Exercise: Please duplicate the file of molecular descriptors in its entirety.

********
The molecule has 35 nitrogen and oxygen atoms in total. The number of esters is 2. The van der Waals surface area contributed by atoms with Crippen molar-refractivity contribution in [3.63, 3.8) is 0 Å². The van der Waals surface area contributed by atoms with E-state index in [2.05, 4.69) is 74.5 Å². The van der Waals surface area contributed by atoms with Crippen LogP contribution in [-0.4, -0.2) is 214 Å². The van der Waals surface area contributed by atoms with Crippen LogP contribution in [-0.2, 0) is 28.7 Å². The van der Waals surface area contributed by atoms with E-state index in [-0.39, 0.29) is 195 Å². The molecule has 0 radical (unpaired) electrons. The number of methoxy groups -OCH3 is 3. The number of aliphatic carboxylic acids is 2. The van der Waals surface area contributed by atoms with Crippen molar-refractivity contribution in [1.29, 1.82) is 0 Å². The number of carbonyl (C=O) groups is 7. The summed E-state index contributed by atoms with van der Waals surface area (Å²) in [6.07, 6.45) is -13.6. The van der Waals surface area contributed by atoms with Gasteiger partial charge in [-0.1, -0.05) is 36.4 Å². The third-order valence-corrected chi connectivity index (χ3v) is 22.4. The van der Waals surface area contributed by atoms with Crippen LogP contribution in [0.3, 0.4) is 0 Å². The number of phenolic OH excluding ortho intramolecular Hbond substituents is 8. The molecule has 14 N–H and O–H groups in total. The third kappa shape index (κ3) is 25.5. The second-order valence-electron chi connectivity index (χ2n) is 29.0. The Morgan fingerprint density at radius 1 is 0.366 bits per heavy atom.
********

The molecule has 35 nitrogen and oxygen atoms in total. The number of esters is 2. The van der Waals surface area contributed by atoms with Crippen molar-refractivity contribution in [3.63, 3.8) is 0 Å². The van der Waals surface area contributed by atoms with E-state index in [2.05, 4.69) is 74.5 Å². The van der Waals surface area contributed by atoms with Crippen LogP contribution in [-0.4, -0.2) is 214 Å². The van der Waals surface area contributed by atoms with Crippen LogP contribution in [-0.2, 0) is 28.7 Å². The van der Waals surface area contributed by atoms with E-state index in [-0.39, 0.29) is 195 Å². The molecule has 0 radical (unpaired) electrons. The number of methoxy groups -OCH3 is 3. The number of aliphatic carboxylic acids is 2. The van der Waals surface area contributed by atoms with Crippen molar-refractivity contribution in [1.29, 1.82) is 0 Å². The number of carbonyl (C=O) groups is 7. The summed E-state index contributed by atoms with van der Waals surface area (Å²) in [6.07, 6.45) is -13.6. The van der Waals surface area contributed by atoms with Gasteiger partial charge in [-0.1, -0.05) is 36.4 Å². The third-order valence-corrected chi connectivity index (χ3v) is 22.4. The van der Waals surface area contributed by atoms with Crippen LogP contribution in [0.3, 0.4) is 0 Å². The number of phenolic OH excluding ortho intramolecular Hbond substituents is 8. The molecule has 14 N–H and O–H groups in total. The third kappa shape index (κ3) is 25.5. The second-order valence-electron chi connectivity index (χ2n) is 29.0. The Morgan fingerprint density at radius 1 is 0.366 bits per heavy atom.